In the meantime I can strap something to the the standard grabrail, but it ends up being a bit too close to the exhaust and isn't ideally secured:

Actually, speaking of adventure, I've started entertaining the idea of doing something similar to what I did back in August and linked to the yearly Campotosto Mystic Trip: perhaps if I have time next summer I could try a new itinerary to the mountain lake, and I could go on the Yamaha... Please, allow me the reverie, I need something to look forward to, to get through the winter. I hate winter.

Here's something else that was badly needed: a cover for the bike. If I left the bike out in the open all winter, it would be rotten through by the time spring comes again (which cannot be too soon).

I'm using the Yamaha to get around town: getting my meridians re-aligned at the Thai massage place, an aperitivo in EUR, going to get some takeout, Blade Runner 2049 , etc.
One last thing! The original gear shift rubber was probably damaged in the aforementioned suspected crash, so here's a new one:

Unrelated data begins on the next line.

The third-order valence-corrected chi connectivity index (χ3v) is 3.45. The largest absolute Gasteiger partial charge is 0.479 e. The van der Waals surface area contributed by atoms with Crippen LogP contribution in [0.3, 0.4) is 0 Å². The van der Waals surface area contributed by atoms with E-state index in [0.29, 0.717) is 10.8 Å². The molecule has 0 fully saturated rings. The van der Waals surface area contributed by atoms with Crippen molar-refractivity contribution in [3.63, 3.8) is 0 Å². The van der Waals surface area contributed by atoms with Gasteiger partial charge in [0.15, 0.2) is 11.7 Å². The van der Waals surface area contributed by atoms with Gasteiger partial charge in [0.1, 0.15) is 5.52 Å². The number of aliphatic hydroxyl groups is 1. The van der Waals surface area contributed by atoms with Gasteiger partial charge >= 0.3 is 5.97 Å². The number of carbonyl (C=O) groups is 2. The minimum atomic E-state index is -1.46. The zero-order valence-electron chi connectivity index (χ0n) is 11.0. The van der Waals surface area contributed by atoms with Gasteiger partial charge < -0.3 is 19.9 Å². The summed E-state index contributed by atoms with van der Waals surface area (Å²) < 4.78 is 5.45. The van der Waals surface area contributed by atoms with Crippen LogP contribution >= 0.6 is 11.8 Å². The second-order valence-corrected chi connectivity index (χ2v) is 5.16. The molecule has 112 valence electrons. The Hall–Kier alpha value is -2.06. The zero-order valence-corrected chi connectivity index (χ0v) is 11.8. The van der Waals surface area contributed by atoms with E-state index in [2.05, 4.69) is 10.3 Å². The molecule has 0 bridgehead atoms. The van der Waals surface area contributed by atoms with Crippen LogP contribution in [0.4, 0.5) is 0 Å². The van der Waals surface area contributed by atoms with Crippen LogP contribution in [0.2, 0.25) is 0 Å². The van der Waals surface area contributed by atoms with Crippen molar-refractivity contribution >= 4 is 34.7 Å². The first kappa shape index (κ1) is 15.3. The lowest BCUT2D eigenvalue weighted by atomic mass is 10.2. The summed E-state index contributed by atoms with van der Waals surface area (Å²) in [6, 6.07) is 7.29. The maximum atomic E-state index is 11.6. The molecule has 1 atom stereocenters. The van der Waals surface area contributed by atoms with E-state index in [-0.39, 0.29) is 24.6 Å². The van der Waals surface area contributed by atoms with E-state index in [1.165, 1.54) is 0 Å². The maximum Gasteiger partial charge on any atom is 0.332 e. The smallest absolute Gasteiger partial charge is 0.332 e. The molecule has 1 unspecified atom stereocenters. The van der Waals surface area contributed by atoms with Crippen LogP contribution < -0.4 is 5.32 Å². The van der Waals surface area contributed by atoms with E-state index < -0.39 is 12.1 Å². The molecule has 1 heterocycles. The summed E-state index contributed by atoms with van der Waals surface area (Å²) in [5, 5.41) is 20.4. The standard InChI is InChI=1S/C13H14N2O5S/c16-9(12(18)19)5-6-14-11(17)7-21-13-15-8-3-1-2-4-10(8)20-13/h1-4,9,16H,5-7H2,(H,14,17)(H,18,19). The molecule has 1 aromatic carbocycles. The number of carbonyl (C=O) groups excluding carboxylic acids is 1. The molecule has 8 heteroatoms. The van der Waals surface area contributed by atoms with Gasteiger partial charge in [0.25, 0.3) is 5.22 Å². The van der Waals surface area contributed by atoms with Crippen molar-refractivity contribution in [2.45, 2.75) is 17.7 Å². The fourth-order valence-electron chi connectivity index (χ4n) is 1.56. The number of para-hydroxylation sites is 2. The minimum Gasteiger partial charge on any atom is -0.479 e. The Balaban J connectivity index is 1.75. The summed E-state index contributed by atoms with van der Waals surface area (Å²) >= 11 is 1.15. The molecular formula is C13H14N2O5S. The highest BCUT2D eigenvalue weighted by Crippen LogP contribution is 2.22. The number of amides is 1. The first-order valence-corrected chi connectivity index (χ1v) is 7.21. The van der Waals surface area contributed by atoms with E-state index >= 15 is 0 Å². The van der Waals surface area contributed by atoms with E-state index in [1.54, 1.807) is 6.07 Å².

Thanks to Gianluca for the assist, it's nice to be able to use friends' garages from time to time.

Sunday, November 5, 2017

πάντα ῥεῖ

I think years from now we'll be looking back at this moment and this time as marking the end of an era.

When I first moved my bikes and gear into this garage it was so that I would finally have my own space, with the added advantage of being literally in front of Witold's garage.

Our little group has enjoyed many evenings hanging out together wrenching on our bikes, planning and getting ready for trips, or just enjoying a beer with our friends and our rides next to us. We have all, truly, had many good times around here, in a way that any red-blooded gearhead around the world would recognize.

There's no reason to get into the specifics, but basically the logistics have changed, so those two garages will no longer be our hangout.
My garage is not really conveniently located for me, it was just great to have it near Witold, so now that things are changing it just makes no sense to stay. So, once again, it's moving time!

British bikes are seen exiting the garage... Brexit!